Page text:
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prisoner. >> and keys succeeded. >> but the british say if we let you go ahead of us, you're going to say everything and tell them how many ships and troops we got so you have to wait until this battle is over with. so you just got yourself a front-row seat to the turning point to the war of 1812. the main british squadron was on the horizon 15 ships come beyond that green buoy out there. >> did you say buoy. >> buoy. >> buoy. >> you said buoy. >> it is a bomber. it is a buoy. those ships could fire a throw about a 200 pound exploding shell, a little bigger than the average basketball, two miles. and i say shell because it was paged with 13 pounds of high explosive black poud we are a fuse into the top, and boom, and the whole ship went down two feet and you could see the dot
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in the air and arced down and come down and if you timed it right, when it's rooftop high the fuse is burnt to the inside where the powder is and -- and boom. >> what a mistake. if the fort doesn't hold, what logically happens next? >> it is like kicking over the first domino of a series. if the fort doesn't hold then the british land and they can march into the city. this is the linchpin, and pull the linchpin and everything falls. and all through the night, francis scott key probably couldn't see the dplag but by -- flag but by dawn's early light it tapers off and francis scott key and has that yeah moment and that drove the moment for him to write the words that became our country's first song. >> so what do you think about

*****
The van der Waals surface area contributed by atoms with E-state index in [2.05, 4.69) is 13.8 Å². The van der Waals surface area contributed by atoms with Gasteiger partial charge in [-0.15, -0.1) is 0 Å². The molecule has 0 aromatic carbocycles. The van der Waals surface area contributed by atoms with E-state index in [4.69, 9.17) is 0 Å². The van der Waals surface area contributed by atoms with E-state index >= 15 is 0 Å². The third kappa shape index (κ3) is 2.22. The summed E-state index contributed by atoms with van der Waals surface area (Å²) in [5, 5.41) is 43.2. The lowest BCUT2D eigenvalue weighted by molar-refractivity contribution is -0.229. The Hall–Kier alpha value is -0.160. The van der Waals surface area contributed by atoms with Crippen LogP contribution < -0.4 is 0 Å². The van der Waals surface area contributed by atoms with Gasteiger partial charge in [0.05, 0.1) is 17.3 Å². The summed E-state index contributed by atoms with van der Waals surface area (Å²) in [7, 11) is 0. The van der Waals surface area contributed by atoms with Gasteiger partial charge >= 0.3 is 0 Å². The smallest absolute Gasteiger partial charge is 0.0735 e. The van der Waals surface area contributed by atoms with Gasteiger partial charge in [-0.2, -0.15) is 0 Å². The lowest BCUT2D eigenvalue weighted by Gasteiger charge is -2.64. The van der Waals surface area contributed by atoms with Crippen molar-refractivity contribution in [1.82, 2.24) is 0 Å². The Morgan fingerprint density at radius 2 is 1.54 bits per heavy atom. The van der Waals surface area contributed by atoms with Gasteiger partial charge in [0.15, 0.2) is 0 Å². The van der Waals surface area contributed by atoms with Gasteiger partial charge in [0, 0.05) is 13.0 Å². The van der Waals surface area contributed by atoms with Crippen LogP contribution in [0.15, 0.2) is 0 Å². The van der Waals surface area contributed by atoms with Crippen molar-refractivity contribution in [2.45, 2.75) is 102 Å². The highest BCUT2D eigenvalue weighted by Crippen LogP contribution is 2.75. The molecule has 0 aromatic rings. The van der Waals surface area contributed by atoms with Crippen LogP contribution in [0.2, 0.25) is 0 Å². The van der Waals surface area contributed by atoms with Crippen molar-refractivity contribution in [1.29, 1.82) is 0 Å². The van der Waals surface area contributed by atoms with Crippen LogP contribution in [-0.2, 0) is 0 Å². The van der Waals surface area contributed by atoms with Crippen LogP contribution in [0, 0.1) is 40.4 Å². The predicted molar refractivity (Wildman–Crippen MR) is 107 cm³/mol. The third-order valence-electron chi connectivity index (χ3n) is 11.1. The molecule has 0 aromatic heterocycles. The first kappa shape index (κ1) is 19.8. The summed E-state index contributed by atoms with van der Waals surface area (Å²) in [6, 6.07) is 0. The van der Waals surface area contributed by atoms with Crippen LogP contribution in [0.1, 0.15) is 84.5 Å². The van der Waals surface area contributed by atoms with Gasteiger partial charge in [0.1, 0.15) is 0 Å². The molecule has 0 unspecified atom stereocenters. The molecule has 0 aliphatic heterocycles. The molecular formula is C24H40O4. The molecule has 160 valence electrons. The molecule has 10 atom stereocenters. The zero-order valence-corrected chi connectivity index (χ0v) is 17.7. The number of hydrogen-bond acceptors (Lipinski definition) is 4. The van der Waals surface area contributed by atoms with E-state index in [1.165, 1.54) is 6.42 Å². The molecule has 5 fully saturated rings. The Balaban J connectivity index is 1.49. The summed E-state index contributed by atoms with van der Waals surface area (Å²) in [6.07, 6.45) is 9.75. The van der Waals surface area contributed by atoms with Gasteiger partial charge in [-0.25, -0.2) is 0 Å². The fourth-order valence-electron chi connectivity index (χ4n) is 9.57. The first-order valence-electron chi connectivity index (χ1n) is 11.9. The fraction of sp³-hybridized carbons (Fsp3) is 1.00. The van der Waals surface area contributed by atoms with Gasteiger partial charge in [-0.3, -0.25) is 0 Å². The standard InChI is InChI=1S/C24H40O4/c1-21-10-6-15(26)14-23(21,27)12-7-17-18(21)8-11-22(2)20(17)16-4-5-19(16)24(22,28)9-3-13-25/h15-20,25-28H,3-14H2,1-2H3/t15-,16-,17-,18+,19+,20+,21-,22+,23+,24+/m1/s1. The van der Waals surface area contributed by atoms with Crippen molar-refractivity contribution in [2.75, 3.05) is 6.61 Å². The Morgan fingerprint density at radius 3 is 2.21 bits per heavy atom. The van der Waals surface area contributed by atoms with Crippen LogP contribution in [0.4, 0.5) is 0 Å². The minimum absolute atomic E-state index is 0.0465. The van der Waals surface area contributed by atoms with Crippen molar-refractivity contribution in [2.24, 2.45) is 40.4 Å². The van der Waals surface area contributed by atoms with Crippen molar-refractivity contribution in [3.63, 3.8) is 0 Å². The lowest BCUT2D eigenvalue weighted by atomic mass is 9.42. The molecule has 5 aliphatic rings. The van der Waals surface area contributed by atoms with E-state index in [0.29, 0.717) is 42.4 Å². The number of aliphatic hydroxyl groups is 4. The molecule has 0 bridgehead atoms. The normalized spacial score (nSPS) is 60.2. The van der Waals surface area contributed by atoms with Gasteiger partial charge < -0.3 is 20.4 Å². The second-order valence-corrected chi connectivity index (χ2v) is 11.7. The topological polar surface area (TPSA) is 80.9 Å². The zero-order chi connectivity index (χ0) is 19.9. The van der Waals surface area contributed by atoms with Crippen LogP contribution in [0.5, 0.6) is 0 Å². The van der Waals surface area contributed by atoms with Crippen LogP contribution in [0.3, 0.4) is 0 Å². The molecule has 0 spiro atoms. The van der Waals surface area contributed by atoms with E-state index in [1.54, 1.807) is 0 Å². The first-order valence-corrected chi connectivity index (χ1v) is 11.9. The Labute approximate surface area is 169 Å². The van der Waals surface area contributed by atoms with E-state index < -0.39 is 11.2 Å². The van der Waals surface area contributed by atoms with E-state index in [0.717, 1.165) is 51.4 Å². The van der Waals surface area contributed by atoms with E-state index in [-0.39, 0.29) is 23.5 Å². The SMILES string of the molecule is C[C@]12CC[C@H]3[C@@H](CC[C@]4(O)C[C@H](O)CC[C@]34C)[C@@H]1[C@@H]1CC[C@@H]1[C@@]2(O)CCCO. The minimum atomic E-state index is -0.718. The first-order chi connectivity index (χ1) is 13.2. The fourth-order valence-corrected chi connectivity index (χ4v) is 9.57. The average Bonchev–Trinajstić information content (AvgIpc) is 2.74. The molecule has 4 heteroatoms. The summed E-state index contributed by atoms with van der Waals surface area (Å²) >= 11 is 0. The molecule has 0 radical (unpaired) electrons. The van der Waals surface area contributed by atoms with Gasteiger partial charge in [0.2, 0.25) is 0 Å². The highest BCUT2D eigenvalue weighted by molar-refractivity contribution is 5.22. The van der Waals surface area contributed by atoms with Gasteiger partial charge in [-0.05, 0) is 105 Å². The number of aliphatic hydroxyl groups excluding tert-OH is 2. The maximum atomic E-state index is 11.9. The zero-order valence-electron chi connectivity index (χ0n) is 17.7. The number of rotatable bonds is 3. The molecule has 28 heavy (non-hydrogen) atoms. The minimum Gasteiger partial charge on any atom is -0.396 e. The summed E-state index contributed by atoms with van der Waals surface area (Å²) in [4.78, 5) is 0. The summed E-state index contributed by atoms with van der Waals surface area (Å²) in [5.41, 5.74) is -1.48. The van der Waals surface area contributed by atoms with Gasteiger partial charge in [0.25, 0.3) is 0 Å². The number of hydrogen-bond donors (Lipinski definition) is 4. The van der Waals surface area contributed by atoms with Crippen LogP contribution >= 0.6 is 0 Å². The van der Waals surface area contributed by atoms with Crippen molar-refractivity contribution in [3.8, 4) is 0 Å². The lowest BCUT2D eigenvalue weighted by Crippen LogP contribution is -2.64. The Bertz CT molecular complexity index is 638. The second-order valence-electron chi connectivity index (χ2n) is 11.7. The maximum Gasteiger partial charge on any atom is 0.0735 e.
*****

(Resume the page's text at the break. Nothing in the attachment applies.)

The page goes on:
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the constant conversation about adapting another national anthem? >> changing the national anthem and adopting another piece? >> it is tough to sing for the average of person. >> the war of 1812 was tough and we didn't give up on. building the transcontinental railroad was tough and we didn't tough and the civil rights movement was tough and we didn't shy away. why did americans tie away from something because it was tough? >> i retract the question. i think we should make it harder. >> the original star spangled banner is in the smithsonian but there is a replica here at the fort and vince's passion has inspired to raise the same size flag that inspired the national flag. >> he wants to raise the big flag. >> you have to raise the big flag. >> and from what i hear, it is a
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big-ass flag. >> we are flying a 17 by 25 and the huge one is 35 by 42. >> and raising the flag, we need everybody in here to help catch it when it comes down. that is the deal. >> so we can raise the big one but it is a team flag. >> and we need some visitors too. >> that is not the big flag. >> no. >> the big flag, is a big flag and it is like a sale -- sail. and when he says let go, let go. because he's been let go. >> he did not let go and it will drag you. >> it is fun. >> and it is a good, windy day. >> we would like to see it. it is possible. they're custom made trains.